Good morning, Quartz readers!
This week we learned the future will be an automated utopia. Amazon announced its first grocery store will open in Seattle, Washington, but it’s not like any grocery you’ve seen. Cashiers need not apply; customers pull food off the shelves, walk out, and pay automatically through a smartphone app called Amazon Go. Truckers, too, will likely see their jobs disappear before long. Many have put the arrival of autonomous commercial trucks at 40 years off. “Three years, at most,” countered one Silicon Valley investor.
The working and middle classes of Europe and North America are already reeling, as globalization hollows out much of the industrial heartland of the world’s rich countries. Now automation technology seems ready to finish off the job. Millions of jobs are on the chopping block—most paying less than $20 per hour. Meanwhile, politicians’ neglect of the working and middle classes’ economic security makes the electoral shocks that followed—Brexit, Trump, Renzi—seem almost inevitable. The stability of these democracies will hinge on how well the economy works for these citizens.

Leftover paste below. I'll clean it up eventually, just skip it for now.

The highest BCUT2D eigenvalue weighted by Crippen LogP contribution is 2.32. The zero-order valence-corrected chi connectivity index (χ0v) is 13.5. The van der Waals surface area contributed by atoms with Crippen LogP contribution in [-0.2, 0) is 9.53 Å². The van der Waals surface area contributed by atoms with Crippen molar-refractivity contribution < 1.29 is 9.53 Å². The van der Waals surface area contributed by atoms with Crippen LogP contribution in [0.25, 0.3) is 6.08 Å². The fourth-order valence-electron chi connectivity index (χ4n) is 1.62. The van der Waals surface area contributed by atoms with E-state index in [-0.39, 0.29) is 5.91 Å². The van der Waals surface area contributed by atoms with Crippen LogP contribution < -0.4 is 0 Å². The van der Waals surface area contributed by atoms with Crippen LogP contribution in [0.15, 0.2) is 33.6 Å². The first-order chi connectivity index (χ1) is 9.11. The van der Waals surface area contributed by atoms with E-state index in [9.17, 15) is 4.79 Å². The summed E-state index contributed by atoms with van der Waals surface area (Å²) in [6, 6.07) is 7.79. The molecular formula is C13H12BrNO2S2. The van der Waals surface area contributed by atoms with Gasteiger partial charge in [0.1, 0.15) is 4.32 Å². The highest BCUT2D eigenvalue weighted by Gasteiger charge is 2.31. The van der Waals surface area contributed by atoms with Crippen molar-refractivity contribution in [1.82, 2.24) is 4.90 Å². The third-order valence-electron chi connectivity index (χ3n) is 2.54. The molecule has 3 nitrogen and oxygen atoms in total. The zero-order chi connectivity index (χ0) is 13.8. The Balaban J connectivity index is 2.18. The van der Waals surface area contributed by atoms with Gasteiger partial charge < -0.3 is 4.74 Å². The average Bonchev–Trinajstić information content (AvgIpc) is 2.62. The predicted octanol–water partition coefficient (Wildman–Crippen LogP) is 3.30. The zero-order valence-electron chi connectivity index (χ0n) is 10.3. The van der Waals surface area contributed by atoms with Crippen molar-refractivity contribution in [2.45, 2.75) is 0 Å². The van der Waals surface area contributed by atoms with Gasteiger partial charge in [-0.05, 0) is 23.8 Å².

It wasn’t long ago that automation promised an economic paradise. “For the first time since his creation,” wrote economist Maynard Keynes in a 1930 essay, “man will be faced with his real, his permanent problem—how to use his freedom from pressing economic cares, how to occupy the leisure.” That, of course, assumes a big share of machine-generated wealth reaches workers. So far, that hasn’t happened.